Title: Hatsune Miku: Project Mirai 2
Release Date: November 28, 2013
Publisher (Developer): Sega (Sega)
CERO Rating: “CERO A” for All Ages
Wow! It’s been a while since there’s been an Important Importables review, hasn’t it? Sorry. Life got in the way. You know how it goes. But we’re back, and this week we’re playing one of the new (to me) games I got with my Japanese 3DS LL. It’s Miku Hatsune: Project Mirai 2 , part of Sega’s attempt to bring Vocaloid music games to every console and handheld. The company is doing God’s work, I swear, because Project Mirai 2 is amazing. The number of featues practically puts the Project Diva series to shame.
Playing, singing, dancing, socializing, and dressing up.
Hatsune Miku: Project Mirai 2 is pretty much the 3DS version of the Hatsune Miku: Project Diva series. All of the characters have a Nendoroid appearance, meaning they look like adorable, tiny, super-deformed versions of their normal selves. Players pick a Vocaloid, assign him or her a room, and then can go about their business in the game.
This involves heading off to play through the 47 official songs included in the game, going to make custom tracks, buying treats, clothing, and furniture in town with earned points, and even playing a surprise mini-game. It’s an enjoyable excursion where the meat is the music game, but there are plenty of extras to entice you to spoil the Vocaloid characters so you can take pictures of them acting adorable or unlock extra outfits you can buy for them.
It’s all in the details.
Most important is the fact that Hatsune Miku: Project Mirai 2 renders the original Project Mirai obsolete. That deserves some major props. It includes all 20 songs from the original game, bringing the overall track count up to 47. It’s pretty impressive. Not only that, but a few of the songs actually allow players to change the vocal track to a different Vocaloid. “1925” is one of those songs, and players can change it so any of the Vocaloids is starring in the video and singing the song. It’s a feature the Project Diva series has yet to include, and is much appreciated.
The multiple control scheme options is quite a perk as well. Project Mirai 2 let’s people choose how they play each song. There are touch screen and button control options, with three levels of difficulty for each one. If you choose to use the touch screen, you tap on colored icons on the bottom screen with the stylus in time with the song, occasionally rubbing when a rainbow-colored, held note appears. The button control option uses the A, B, X, and Y buttons initially, later bringing in the D-pad controls for more complicated presses.
Surprisingly, Project Mirai 2 even offers a song editor akin to Project Diva. You can compose your own track to use in the game, put together a dance routine for the characters to perform while they’re singing, and set up the note positions for playing. There are different instruments to use for your own songs, even including a chiptune option, and you can even have the Vocaloids do a little “singing.” It will never sound as intricate and professional as an official Vocaloid song, but it actually felt more comprehensive and unique than Project Diva‘s song editor.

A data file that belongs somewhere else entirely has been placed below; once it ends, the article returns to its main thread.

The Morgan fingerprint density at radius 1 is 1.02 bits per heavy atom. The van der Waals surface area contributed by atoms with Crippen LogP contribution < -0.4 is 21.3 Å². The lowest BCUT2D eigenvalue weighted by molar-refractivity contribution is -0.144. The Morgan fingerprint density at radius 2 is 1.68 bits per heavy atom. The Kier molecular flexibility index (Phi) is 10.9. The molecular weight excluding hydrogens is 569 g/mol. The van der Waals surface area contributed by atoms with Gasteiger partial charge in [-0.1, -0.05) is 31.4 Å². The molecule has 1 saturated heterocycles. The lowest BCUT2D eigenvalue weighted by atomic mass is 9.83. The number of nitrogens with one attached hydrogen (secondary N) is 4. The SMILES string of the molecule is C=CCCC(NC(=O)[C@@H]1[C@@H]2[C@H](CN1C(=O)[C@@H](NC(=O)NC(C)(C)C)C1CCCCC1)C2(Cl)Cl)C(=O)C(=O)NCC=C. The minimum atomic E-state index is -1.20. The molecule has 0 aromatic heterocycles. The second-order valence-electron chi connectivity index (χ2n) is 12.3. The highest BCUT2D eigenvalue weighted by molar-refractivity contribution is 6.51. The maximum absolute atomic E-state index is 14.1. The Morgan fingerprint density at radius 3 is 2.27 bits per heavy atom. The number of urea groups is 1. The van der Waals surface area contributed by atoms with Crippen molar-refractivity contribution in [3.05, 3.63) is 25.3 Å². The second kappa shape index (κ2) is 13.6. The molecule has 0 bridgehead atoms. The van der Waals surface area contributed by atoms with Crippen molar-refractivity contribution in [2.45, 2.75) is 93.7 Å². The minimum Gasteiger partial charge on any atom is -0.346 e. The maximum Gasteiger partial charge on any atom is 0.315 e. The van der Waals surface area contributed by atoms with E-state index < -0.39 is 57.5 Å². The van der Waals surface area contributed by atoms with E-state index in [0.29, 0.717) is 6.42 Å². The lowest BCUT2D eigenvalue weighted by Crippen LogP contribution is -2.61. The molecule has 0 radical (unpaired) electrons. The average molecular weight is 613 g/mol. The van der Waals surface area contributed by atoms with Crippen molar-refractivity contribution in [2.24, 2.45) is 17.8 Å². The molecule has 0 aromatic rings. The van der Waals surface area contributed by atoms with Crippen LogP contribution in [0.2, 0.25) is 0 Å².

One of my only laments is that I wished GUMI, the Internet Co. Vocaloid, could have had her own room and perhaps a song of her own. Miku, Rin, Len, Luka, Meiko, and Kaito are the only “playable” characters. GUMI is resigned to cameo appearances in songs like “Invisible” and “Ii Aru Fanclub.” It’s an understandable move though, and it is nice that she stops by occasionally to give presents to the active Vocaloid. (Plus, players can switch her outfits for songs in which she does appear.)
The only real flaw I can see deals with the doling out of Mira Points. As usual, they’re acrued by playing through songs. However, it seems like MiraPo are earned more frugally than the Diva Points from Project Diva, which means a player has to complete at least 8 songs to earn enough points, at least 5,000 MiraPo, to buy a new outfit. Food, to earn a Vocaloid’s affection, and room decorations can be cheaper, but still.
The saving point is, all outfits are shared. Miku, Rin, Luka, and Meiko can share clothing, and so can Kaito and Len. Hairstyles can’t be swapped, but a player can mix and match hairdos with different outfits. It adds quite a bit of variety.
Speaking of variety, Sega stuck Puyo Puyo into Hatsune Miku: Project Mirai 2. It’s a bonus game, with single player and two player modes. Instead of offering the standard Puyo Puyo characters, players challenge the other Vocaloids to matches. I highly recommend playing through the game at least twice, once with Miku as your character and the other using Kaito, if you want to unlock all of the characters’ outfits.
Hatsune Miku: Project Mirai 2 is a Must Import Game.
I’m now convinced that if you own a Japanese 3DS and don’t also own Hatsune Miku: Project Mirai 2, you’re commiting some kind of crime. Whether you’re a fan of the Vocaloids or not, this is an import-friendly music game is absolutely extraordinary. There’s a great tracklist, lots of playable characters, the ability to change the vocals in some songs, plenty of costumes and room accessories and even a rudimentary Puyo Puyo game thrown in for free. Sega’s Project Diva series may have held the title of Must Import Game for a long while, but I’m not positive Project Mirai 2 has usurped the throne.
IN CASE YOU MISSED IT: Last week Important Importables talked to Peter Payne about Starry Sky.